3 December 2010
Latest reports suggest that our free media are to blame for England’s failed World Cup bids.
But some feel FIFA may be playing the man rather than the ball here.
Simon Jenkins at the Guardian has a refreshing take on this rather circular meme.
And yet some of our press are a little shy in coming forward for praise. The Mail’s splash today features a box which asks in a rather shouty way, ‘WILL BRITAIN’S MEDIA BE BLAMED FOR MISSING VOTES?’ The Panorama and Sunday Times investigations are mentioned prominently, but the Mail fails to mention that its’ stable-mate The Sunday Mail got the ball rolling with a well-aimed sting on Lord Triesman. Strange…
But FIFA may be getting their own back on the UK’s unruly press if their decisions are anything to go by.
Russia and Qatar came 140th and 121st respectively (out of 178) in RSF’s Press Freedom Index 2010.
That should keep things nice and quite for a while…
1 December 2010
On Monday I introduced our MAs to Computer Assisted Reporting.
My job was made easier given Wikileaks latest release dominating Sunday’s (and Monday’s) papers. This story (indeed all of the major Wikileaks stories this year) are a testament to the power of Computer Assisted Reporting.
For many years we have lagged far behind the US (and to a lesser extent some continental European countries), but in Wikileaks, CAR in the UK has truly come of age.
However, it would be wrong to assume that CAR is only helpful when looking for needles in haystacks in big, international stories.
CAR is just as useful in a local context.
For that reason (and partly because our course is NCTJ-accredited), I’ve drawn my examples from local news issues; crime in London, and Hillingdon Council’s incomings and outgoings. The second example in particular, is intended to be taught in conjunction with local Public Affairs.
The files are here:
Here’s hoping for a revolution in data manipulation in the weeks and months ahead.
12 October 2010
They may not have the vote, but the good folks of Paris are more interested in what our government is up to than are the people of Hull.
Let me explain.
Earlier this afternoon I received an answer to a Freedom of Information request made a couple of weeks ago, to the Cabinet Office.
Unsatisfied with the bald figures occasionally promoted on the site (eg.) I wanted to know what has been the total web traffic to number10.gov.uk over the past year, broken down by UK region, and including metrics for; visits, unique visits, bounce rate, time on site, and % of new visits.
The data has been scanned and is presented as a data-unfriendly PDF, rather than the spreadsheet file I asked for, but you can’t have everything.
And so here it is: Traffic to number10.gov.uk
And what does it tell us? Nothing that translates into a general critique of political engagement throughout the country, sadly. This is due in large part to the inconsistencies between the cities and towns represented in the data, and the ways in which population figures are arrived at via our census and estimates – see here, for example. But the figures are undoubtedly interesting, and they raise a number of questions about different parts of the country in isolation.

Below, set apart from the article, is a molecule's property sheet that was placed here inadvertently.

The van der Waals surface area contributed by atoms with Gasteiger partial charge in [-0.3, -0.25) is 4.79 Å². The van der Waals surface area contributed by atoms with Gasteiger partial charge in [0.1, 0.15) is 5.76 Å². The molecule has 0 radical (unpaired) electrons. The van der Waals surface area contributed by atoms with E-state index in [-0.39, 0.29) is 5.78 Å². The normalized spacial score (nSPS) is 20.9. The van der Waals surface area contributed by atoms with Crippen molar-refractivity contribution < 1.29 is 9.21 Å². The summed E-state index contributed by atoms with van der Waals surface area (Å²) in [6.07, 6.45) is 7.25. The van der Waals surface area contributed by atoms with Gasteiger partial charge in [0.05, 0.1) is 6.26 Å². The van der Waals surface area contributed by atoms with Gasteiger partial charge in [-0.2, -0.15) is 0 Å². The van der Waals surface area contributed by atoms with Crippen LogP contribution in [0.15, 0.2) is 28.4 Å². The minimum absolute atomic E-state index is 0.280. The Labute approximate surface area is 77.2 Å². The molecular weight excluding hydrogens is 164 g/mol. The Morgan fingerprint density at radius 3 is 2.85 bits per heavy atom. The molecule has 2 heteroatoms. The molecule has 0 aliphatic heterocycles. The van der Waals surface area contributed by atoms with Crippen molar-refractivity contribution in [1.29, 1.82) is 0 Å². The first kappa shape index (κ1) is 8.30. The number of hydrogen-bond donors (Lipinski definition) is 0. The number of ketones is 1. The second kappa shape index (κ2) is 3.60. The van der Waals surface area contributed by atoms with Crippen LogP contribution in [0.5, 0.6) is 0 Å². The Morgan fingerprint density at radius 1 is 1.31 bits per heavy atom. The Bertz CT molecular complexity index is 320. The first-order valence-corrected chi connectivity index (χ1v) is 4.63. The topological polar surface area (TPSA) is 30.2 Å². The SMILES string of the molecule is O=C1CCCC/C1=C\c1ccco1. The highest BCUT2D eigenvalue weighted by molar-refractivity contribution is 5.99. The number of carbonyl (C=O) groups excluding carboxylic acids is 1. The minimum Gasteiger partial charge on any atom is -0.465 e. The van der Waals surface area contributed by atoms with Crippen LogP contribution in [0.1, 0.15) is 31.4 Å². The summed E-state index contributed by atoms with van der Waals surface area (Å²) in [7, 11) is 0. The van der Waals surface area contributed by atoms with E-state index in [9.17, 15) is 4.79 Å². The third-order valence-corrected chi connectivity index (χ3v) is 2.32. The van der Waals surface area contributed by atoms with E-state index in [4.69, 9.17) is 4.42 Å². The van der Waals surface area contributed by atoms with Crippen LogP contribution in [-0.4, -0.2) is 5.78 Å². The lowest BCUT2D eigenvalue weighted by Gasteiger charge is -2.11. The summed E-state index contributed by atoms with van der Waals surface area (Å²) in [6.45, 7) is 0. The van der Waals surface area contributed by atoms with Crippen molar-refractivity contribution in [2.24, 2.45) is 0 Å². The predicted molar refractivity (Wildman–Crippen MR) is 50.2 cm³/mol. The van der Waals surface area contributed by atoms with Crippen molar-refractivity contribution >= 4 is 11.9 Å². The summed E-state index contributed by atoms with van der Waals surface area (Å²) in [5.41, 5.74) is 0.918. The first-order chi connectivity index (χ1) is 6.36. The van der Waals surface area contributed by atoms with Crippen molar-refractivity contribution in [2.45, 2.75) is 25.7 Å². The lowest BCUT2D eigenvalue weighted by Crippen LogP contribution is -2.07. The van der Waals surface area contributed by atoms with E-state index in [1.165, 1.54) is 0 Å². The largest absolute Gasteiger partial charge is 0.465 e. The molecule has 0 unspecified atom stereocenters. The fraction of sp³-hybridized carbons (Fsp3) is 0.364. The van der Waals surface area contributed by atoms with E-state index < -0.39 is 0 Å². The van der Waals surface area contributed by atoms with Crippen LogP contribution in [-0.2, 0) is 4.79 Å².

Some of those questions would include:
- How can Wembley (with a population of around 57,000) account for more unique visits to number10 than the city of Liverpool?
- Is the lower than average engagement of the Scots, Welsh and Northern Irish a function of devolution, or evidence of lower engagement in online politics than is the case in England?
- Why do Reading and Salford have such high visitor numbers relative to their population – could it be something to do with the BBC’s presence in these areas? And moreover, does the heavy concentration of media in London have a significant role in (inner) London’s figures?
And then of course, we get to the headline comparison I started with. Politics really has come to something in this country when the government’s principal means of communicating directly with the public receives more traffic from a foreign city (even a capital) than from its 12th largest settlement.
5 October 2010
In class yesterday I was trumpeting the virtues of Google Reader in newsgathering.
But when it came to creating a feed for static pages (of which there are many when it comes to tracking local news sources) it didn’t seem to be working.
That would be because Google switched this feature off at the end of last month. Elsewhere, on an unofficial site, it is claimed Google have said not many people used the function. Once again (as with the recent demise of Bloglines) it just goes to show how vulnerable specialist research tools can be.
Fortunately there are plenty of alternatives out there, including:
That said, the only way to avoid the inconvenience of other (mostly free) services going belly up, is to get your sleeves rolled up, learn a bit of programming, and do your own scraping. There are no shortages of tutorials on how to use iMacros or Python for screen scraping. It’s just a matter of how much time you have to put words into practice (I keep telling myself)…